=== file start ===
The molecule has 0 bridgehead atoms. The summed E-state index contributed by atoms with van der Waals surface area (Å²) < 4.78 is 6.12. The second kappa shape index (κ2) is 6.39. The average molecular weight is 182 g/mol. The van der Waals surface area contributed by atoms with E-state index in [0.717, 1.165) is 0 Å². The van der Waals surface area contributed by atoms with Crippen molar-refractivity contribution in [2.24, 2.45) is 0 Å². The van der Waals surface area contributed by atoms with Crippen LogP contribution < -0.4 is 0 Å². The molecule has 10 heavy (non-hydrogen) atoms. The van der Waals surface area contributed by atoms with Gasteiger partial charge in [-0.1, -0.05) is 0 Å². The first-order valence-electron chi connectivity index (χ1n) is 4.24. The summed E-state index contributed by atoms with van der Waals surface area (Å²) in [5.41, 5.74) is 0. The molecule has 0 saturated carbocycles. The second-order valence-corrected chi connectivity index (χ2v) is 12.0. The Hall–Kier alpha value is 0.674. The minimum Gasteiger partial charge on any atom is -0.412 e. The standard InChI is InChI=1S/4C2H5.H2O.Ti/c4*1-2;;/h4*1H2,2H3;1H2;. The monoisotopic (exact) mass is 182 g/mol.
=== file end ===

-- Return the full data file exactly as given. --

The molecule has 0 bridgehead atoms. The summed E-state index contributed by atoms with van der Waals surface area (Å²) < 4.78 is 6.12. The second kappa shape index (κ2) is 6.39. The average molecular weight is 182 g/mol. The van der Waals surface area contributed by atoms with E-state index in [0.717, 1.165) is 0 Å². The van der Waals surface area contributed by atoms with Crippen molar-refractivity contribution in [2.24, 2.45) is 0 Å². The van der Waals surface area contributed by atoms with Crippen LogP contribution < -0.4 is 0 Å². The molecule has 10 heavy (non-hydrogen) atoms. The van der Waals surface area contributed by atoms with Gasteiger partial charge in [-0.1, -0.05) is 0 Å². The first-order valence-electron chi connectivity index (χ1n) is 4.24. The summed E-state index contributed by atoms with van der Waals surface area (Å²) in [5.41, 5.74) is 0. The molecule has 0 saturated carbocycles. The second-order valence-corrected chi connectivity index (χ2v) is 12.0. The Hall–Kier alpha value is 0.674. The minimum Gasteiger partial charge on any atom is -0.412 e. The standard InChI is InChI=1S/4C2H5.H2O.Ti/c4*1-2;;/h4*1H2,2H3;1H2;. The monoisotopic (exact) mass is 182 g/mol.